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The last time Comet West came around was about 550,000 BC, very roughly the time of: the last reversal of Earth's magnetic field, about 750,000 BC; and the appearance of Homo Sapiens on Earth, about 200,000 BC, as determined by autosomal and mitochondrial DNA studies and Y-chromosome studies. (see Hammer, M., Nature 378 (23 Nov 1995) 376) The 1976 appearance of Comet West was about the 6th time it had returned since the beginning of our current Ice Age about 3,000,000 years ago, and about the 120th time it had returned since the great comet collision with the Earth that resulted in the extinction of the dinosaurs about 65,000,000 years ago, and about the 500th time it had returned since the end of the preceding Ice Age about 250,000,000 years ago, the time of the Permian-Triassic extinction in which the number of species of marine life on Earth was reduced by over 90 per cent and about the 8,000th time it had returned since the Earth was formed about 4.4 billion years ago and bombarded by a swarm of comets.
According to a Cometography web page by Gary Kronk: "... Comet C/2002 C1 Ikeya-Zhang ... was discovered ... on 2002 February 1. ... This graphic
was created by Larry Koehn and shows the motion through the inner solar system during March and April. ...".
According to a web article by John E. Bortle in Sky and Telescope: "... Comet Ikeya-Zhang (C/2002 C1) ...
... brightness peaked near 3rd magnitude in early April. ... by late April, the comet has definitely faded; observers now report that its tail has shrunk and its magnitude has dropped to between 4.5 and 5.0. ... Within days of the discovery, astronomers noticed similarities between the orbital path of Ikeya-Zhang and that of other comets observed in 1532 and 1661. Calculations now strongly suggest this is the object seen in 1661, which is making its first return visit to the inner solar system in 341 years. No other comet with such a long period has been witnessed on successive orbits around the Sun. ....".
According to an 8 April 2002 web article by Paul Deans in Sky and Telescope: "... Comet Ikeya-Zhang and the Andromeda Galaxy (M31) make a pretty pair in this image
acquired on April 4th. Although not visually obvious, the comet sports a (blue) gas tail as well as a dust tail. ...".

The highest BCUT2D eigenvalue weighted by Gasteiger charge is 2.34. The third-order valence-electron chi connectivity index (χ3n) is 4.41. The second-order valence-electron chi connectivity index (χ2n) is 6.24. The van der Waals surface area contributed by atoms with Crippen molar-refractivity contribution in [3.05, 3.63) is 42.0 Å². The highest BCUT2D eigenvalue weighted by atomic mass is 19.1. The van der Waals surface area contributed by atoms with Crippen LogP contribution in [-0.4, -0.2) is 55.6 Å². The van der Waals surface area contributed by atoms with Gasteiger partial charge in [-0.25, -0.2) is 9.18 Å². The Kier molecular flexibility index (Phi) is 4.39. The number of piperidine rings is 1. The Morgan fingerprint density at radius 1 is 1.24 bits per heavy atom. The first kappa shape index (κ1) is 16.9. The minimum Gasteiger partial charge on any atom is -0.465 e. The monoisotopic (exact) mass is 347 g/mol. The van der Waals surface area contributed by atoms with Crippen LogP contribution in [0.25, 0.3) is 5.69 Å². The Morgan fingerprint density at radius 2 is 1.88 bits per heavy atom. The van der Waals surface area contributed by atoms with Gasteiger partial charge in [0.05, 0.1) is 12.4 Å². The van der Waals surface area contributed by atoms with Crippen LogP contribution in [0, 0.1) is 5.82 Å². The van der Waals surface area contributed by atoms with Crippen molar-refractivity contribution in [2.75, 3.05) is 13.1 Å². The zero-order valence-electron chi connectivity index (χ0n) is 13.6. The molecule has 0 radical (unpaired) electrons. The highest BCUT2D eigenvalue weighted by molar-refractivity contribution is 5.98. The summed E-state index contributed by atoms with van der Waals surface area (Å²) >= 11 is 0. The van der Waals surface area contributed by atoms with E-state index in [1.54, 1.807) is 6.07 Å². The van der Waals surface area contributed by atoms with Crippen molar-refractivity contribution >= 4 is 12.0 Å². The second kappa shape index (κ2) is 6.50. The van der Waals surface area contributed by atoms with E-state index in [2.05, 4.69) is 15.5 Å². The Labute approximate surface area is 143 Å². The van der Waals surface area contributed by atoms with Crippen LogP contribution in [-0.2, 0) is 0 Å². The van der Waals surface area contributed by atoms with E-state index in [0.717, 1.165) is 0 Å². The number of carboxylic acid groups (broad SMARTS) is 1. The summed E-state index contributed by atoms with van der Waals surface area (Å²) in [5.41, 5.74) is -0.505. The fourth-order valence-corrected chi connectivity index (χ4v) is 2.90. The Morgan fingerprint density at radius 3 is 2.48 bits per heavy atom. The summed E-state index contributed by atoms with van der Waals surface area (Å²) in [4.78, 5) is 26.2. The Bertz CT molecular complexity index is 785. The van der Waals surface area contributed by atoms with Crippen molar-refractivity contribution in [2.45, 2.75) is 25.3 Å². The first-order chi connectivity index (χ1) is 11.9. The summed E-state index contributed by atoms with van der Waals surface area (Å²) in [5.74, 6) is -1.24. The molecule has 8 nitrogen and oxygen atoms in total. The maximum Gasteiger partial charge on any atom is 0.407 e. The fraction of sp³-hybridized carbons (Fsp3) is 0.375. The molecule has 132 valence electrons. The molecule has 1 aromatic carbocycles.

According to the Comet Observation Home Page of Charles Morris at JPL:
"... Image ...[from]... "G. V. Schiaparelli Astronomical Observatory" Varese Italy ... Andrea Aletti & Luca Buzzi ...
... of Comet C/2001 RX14 and NGC 3726 on December 14 . This has got to be one of the most interesting comet images ever taken. ...".
Acccording to a 19 February 2003 BBC web article: "... The comet ... C/2002 V1 ... returns after 37,000 years ...[when the Geminga shock wave hit the Earth, Cro-Magnons appeared, and the Rule of Gods on Earth began. The comet]... is unusual in that it is very large
and very bright. ... it is the brightest comet ever observed by one of Soho's instruments. ...". According to a SOHO web page: "... Although comet NEAT (C/2002 V1) was not visible in the LASCO images until about 16:00 (Universal Time) on February 16, it had in fact been tracked by SOHO since December 31 last year. ... The LASCO pictures and movies of this comet are quite out of the ordinary ...[a Gary W. Kronk's Cometography web page states "... the perihelion date was firmly established as February 18.30, the perihelion distance was given as 0.0993 AU, and the orbital period was about 37 thousand years. The orbit indicates the comet passed closest to Earth on December 24 (0.80 AU) and will be situated 5.7° from the sun around the time of perihelion ...". That page also has this "... collage
of four images obtained by the Solar & Heliospheric Observatory (SOHO) at 10:54 UT on 2003 February 17, 18, 19, and 20. ..."]...
with a sizeable tail and a very bright (saturated) comet nucleus. We even got a nice Coronal Mass Ejection (CME) off the west limb close to perihelion time ...".
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